Zoë Lewis recalled the first time they met. “It must have been 1998, or maybe 1997,” she said. A woman under five feet tall with flaming red hair, a flamboyantly colorful dress, and eyelashes so long they would have preceded her into a room approached her on Commercial Street. Much to Zoë’s surprise, the woman addressed her by name and said she knew Lewis played the piano. Then she asked, “Will you accompany me?”
“Have you performed before?” Zoë replied, to which the answer was no. “But,” she continued, “I know I can.”
Lewis pressed: “How do you want to perform?”
“Like Marlene Dietrich.”
They planned a show of three songs with three costume changes, which the woman wore on top of each other. During the show, she sat on a tall stool and half talked and half sang, peeling off a layer of costume after each song, while pumping her legs as if performing a can-can.
At the end of the set, she jumped off the stool and danced, finishing with a split. The audience went wild.
That was the beginning of a show called “The Eyelash Cabaret,” performed annually by Ilona Royce Smithkin, accompanied by Zoë Lewis, at the Provincetown Art Association and Museum and in New York.
Ilona died peacefully in her sleep on Aug. 1, 2021 after drinking a little cup of vodka in her third-floor apartment above the Karilon Gallery in Provincetown. She was 101.
A resident of the West Village in New York and of Provincetown, Ilona was an artist who specialized in portraiture; she was also a respected teacher of painting. Later in life she became a model for Ari Seth Cohen’s “Advanced Style” project on fashion for women over 60 and, as noted above, a cabaret singer in her 80s. For Ilona, painting, fashion, and performance were all a seamless part of simply living.
The daughter of Mordka Rosenkranz and Frida (Lubinski) Rosenkranz, Ilona was born on March 27, 1920 in Poland. A year later, the family moved to Berlin before fleeing in 1938 to escape the Nazis. With the family name changed to Royce, they settled in New York. In 1939, Ilona married Irving Smithkin, who was killed in World War II.
When asked about her childhood in the short film Ilona Upstairs (2012), she explained that, for her, “the past is such a strange thing.” She recalled little, she said, but remembered the rise of Hitler. That memory, she explained, caused her head to shake involuntarily. It was not Parkinson’s, she said, but rather “repressed fear.”
In a WOMR interview recorded when she was 96, Ilona recalled how she had no toys, so “I made my own.” Her father was strict. “Work, work, work, and discipline, a lot of discipline” were the hallmarks of her youth. She credited that early discipline with giving her the strength to become an artist.
Ilona first came to Provincetown by train in 1947. She found a room for $3 a night. By the 1960s, she and Karen Katzel had opened the Karilon Gallery. A third-floor apartment above the gallery became her Provincetown home.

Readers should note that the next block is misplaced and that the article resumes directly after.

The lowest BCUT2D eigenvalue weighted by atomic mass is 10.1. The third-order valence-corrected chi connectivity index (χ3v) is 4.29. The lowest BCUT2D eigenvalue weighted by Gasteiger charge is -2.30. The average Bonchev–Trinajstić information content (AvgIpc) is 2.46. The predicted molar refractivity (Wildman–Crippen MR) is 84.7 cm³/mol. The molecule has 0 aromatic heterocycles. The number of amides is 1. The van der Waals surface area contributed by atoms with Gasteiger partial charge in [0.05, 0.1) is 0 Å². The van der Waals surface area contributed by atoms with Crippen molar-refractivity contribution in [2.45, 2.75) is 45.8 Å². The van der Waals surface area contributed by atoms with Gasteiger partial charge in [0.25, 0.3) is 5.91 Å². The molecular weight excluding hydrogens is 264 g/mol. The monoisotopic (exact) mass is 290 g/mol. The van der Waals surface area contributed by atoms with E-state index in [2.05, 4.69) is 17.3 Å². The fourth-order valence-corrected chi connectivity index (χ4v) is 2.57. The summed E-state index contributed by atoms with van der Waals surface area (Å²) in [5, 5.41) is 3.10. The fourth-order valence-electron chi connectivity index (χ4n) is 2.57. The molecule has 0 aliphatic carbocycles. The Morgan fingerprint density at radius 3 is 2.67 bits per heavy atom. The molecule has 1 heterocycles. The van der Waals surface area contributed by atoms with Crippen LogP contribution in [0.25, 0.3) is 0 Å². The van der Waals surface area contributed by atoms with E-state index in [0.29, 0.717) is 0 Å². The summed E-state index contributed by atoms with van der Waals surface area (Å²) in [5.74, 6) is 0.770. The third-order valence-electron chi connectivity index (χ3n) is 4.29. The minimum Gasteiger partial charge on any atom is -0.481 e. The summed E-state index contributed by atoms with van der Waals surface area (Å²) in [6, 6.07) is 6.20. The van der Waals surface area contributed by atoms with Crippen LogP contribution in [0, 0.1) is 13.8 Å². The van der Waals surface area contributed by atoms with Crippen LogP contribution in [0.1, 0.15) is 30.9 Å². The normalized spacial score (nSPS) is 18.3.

She taught painting for 40 years in Kentucky and South Carolina. In 1975, the South Carolina public television network broadcast 40 half-hour painting classes called “Ilona’s Palette.” “Painting with Ilona” followed in 1983. The shows were followed by the publication of two books: Painting With Ilona and Finishing Touches With Ilona. Back in Kentucky she was given the unlikely honor of being named a “Kentucky Colonel” for her work in small towns and villages throughout the state.
In New York and Provincetown, Ilona worked on portraits, often of well-known figures like Tennessee Williams and Ayn Rand. She painted in a restrained style, highlighting parts of the face to indicate a larger, unseen whole. Rand said she admired how Ilona deployed “a minimum for a maximum,” an expression Ilona came to adopt to describe her work to others.
It was not until she was well into her 80s that Ilona suddenly found herself not just respected in the art world but famous all over the world. With the release of the documentary Advanced Style in 2014, the public visibility she had achieved through her cabaret show expanded exponentially across the globe. It also resulted in a third book, Joy Dust, Ilona at 96 (2016).
Ilona remained wonderfully modest and irrepressible. “Happy with the person I’ve become,” as she put it to WOMR, Ilona reflected on how she had come to understand not just her life, but life. She had to, she said, “get rid of me,” stop looking for approval, and stop fearing judgment.
Such insights informed her teaching in her later years. Christine McCarthy, director of PAAM since 2001, described how Ilona began her painting classes every year with a “small bouquet of flowers.” Zoë Lewis said that if a student, to use Ilona’s expression, “did a boo boo” on a painting, she would give the student a kiss, saying “boo boos are opportunities to learn.”
In the last weeks of Ilona’s life, Lewis spent every Saturday morning with her. Their talk ranged over art, music, and performance. “She just saw paintings everywhere,” Lewis said. “She loved color, she had an artist’s eye, and she painted the way she did fashion.”
She also “dreamed songs, shows, and films; she had them all in her mind.” She sang songs Lewis had not heard before, sprinkling “joy dust” on the audience as she had done in her cabaret act.
“We all want to be loved, and she loved everyone,” said Lewis. “She was really present. She could hypnotize with her eyelashes!”